Whether the Oslo Accords—the 25-year of their signing that was marked on Sept. 13—were dead-on-arrival or were asphyxiated by an Arab refusal to negotiate, or to abide by them or even to have accepted them over a period of time, remains immaterial.
Building on the 1979 Egypt-Israel Peace Treaty which carefully referred only to “mandated Palestine” and on the more problematic Camp David Autonomy plan that referred to “the legitimate right of the Palestinian peoples and their just requirements,” the opposite numbers of Uri Savir and Yossi Beilin thought they had an opportunity to sneak around the careful diplomatic bulwark that had been in place for decades against an independent Arab state of Palestine. In fact, in Rabin’s last words on the subject, in his Oct. 5, 1995 Knesset speech, he specifically denied them a state, saying:
We view the permanent solution in the framework of State of Israel which will include most of the area of the Land of Israel as it was under the rule of the British Mandate, and alongside it a Palestinian entity. … We would like this to be an entity which is less than a state.
This, of course, was Rabin’s own public acknowledgement that he had been taken, underhandedly, by Shimon Peres and his crew. Peres self-denied what was obvious to all: The PLO could never accept that. Moreover, they would never officially grant that same equal right to the Jews. Abbas has been quoted multiple times saying “the Palestinians would never recognize Israel as a Jewish state.” Israel, he declared, is still a “colonial project.” All they were and are interested is their own “rights,” not those of Israel.
As Edward Said recounted from his own personal knowledge:
in the late Seventies, Secretary of State Cyrus Vance asked me to persuade Arafat to accept Resolution 242 with a reservation (accepted by the U.S.) to be added by the PLO which would insist on the national rights of the Palestinian people as well as Palestinian self-determination.
In other words, what seemed to the oriented Columbia University professor as a cardinal element of a just demand by the Arabs-called-Palestinians, in addition to a right of self-determination, for a coming to terms with Israel and Zionism—and correcting, as it were, the United Nation’s Resolution 242, that is, the insistence on the national rights of the Palestinian people—is still avoided and even pooh-poohed by them when Israel makes the same basic request.
Of course, Said was also very much upset because, as he readily admitted,
I have been amazed how many of those I have lectured to, debated or engaged in online conversations with are ignorant of that fact. Moreover, they usually do not know that that is not the first time the language of major diplomatic decisions take into account the non-existence of a separate and distinct supposed Arab national group called “Palestinians.” The League of Nations mandate included in it, quite purposefully, the phrase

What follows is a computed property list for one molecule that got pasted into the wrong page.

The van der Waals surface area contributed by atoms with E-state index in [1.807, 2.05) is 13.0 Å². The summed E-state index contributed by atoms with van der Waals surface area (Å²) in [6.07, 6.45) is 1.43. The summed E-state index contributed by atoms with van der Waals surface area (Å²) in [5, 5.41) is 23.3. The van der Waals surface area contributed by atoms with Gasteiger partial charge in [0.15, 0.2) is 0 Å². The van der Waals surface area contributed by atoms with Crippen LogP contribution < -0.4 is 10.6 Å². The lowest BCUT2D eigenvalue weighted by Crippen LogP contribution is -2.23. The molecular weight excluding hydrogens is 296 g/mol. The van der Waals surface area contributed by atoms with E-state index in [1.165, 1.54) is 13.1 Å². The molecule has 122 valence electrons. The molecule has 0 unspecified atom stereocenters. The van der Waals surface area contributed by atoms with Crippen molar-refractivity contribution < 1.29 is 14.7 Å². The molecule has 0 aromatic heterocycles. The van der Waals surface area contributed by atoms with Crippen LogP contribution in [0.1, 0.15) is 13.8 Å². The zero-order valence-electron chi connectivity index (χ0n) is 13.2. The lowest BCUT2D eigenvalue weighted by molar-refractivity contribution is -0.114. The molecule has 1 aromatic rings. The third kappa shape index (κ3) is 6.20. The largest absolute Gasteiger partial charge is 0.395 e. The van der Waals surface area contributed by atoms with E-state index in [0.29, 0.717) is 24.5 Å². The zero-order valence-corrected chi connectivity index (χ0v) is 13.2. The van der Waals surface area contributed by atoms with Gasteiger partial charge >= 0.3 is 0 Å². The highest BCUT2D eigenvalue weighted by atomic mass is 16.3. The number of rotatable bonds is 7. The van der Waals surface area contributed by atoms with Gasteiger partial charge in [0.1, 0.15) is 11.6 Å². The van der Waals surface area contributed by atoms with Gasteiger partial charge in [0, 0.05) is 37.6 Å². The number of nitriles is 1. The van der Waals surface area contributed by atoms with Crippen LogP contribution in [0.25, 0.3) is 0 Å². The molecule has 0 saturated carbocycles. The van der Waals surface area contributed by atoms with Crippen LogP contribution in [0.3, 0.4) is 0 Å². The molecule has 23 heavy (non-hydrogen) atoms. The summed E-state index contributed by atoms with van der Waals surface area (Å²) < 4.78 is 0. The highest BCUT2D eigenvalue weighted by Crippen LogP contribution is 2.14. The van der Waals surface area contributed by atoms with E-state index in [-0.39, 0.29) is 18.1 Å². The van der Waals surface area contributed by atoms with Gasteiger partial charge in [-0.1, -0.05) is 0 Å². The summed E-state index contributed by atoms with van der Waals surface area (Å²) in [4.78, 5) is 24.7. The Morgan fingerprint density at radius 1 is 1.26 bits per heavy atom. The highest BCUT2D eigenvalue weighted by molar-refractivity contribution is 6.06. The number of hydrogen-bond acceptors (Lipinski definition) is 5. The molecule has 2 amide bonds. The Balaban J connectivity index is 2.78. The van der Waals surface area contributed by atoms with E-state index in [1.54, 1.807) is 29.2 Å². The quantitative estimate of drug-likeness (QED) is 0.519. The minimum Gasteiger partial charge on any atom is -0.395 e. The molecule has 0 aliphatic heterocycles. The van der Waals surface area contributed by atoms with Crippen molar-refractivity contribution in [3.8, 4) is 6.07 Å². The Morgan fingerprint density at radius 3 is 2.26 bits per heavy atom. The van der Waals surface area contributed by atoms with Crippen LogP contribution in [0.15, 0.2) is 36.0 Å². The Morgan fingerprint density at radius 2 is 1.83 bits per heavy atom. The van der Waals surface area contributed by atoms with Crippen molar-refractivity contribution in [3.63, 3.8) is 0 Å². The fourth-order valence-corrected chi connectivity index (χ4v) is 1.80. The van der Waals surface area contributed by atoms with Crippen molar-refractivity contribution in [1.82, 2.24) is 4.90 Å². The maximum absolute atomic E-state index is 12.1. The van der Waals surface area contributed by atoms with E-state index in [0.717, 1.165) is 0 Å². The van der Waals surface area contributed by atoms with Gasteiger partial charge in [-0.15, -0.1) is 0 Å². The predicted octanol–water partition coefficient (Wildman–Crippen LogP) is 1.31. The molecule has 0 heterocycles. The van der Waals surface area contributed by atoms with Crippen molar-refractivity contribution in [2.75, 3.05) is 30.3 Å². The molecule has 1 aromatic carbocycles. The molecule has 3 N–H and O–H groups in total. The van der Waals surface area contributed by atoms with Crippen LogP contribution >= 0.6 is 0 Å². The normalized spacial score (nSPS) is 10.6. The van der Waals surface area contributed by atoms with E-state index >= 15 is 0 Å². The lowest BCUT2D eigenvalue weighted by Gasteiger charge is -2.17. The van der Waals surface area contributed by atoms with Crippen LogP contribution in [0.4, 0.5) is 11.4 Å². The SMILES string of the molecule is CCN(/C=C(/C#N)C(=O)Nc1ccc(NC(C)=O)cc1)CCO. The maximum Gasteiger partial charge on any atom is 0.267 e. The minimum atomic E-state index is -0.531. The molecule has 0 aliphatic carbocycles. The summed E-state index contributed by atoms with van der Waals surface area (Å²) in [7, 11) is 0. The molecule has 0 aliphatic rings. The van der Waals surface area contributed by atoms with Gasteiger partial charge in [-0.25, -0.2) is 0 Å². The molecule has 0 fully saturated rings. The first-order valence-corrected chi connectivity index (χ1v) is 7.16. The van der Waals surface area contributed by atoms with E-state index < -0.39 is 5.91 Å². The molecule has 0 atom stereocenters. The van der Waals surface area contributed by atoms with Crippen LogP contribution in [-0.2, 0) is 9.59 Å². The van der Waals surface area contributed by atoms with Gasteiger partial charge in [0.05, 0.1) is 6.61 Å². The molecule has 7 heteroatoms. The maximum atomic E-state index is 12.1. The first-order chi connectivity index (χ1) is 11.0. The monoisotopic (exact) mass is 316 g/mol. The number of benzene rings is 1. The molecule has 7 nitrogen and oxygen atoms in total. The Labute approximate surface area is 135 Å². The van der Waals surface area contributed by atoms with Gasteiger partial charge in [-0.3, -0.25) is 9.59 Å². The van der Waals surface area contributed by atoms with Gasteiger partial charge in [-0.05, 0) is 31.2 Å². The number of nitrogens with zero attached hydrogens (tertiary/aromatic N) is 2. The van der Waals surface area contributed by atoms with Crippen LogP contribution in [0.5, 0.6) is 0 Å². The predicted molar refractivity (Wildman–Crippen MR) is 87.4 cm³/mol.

nothing should be done which might prejudice the civil and religious rights of existing non-Jewish communities in Palestine.
The fundamental fact that everyone knew was that there were Jews who would be enabled by the world to reconstitute their historic national home. There was, indeed, another group who had rights in British Mandate Palestine, an entity carved out of the territory of historic Palestine. They were the non-Jews—of all religions, of all ethnicity, of all nationality. However, the political right to establish an eventual state was awarded solely to the Jews.
My search of the Oslo Accords reveals no finds of “state” or “homeland.” The agreement’s aim was to have an elected “Council,” which was called “the Palestinian Interim Self-governing Authority.” For sure, there were to be territorial withdrawals and military redeployments, as well as transfers of power. What is devastating, to my mind, is in its Article IV dealing with the issue of jurisdiction.
That article reads:
Jurisdiction of the Council will cover West Bank and Gaza Strip territory. … The two sides view the West Bank and the Gaza Strip as a single territorial unit, whose integrity will be preserved during the interim period.
Whether or not following the interim period it will not be a single unit is immaterial to the failure of those who foisted the Oslo Accords on Israel. The impression is that all of the West Bank and Gaza could be extracted from Israel’s administration.
But 25 years later, the reality is that this did not happen. Jewish residency locations increased. The Jewish population has dramatically increased. The Arab population figures are indicating an increased relative drop in its percentage of the overall population.
While terror and incitement to violence is continuing, they have not affected the positive growth development of a Jewish entity versus an Arab one in that territory. Agriculture and industry of the Jewish population in Judea and Samaria has become quite impressive. There is now an Israeli university in Ariel (soon to open a medical school). There are attempts at coexistence outreaches.
Has today’s Israel overcome the trap that was the document called the Oslo Accords? Not yet. But the future of the next 25 years, it seems, will be much better than that of the previous 25 years.
Yisrael Medad is an American-born Israeli journalist and author.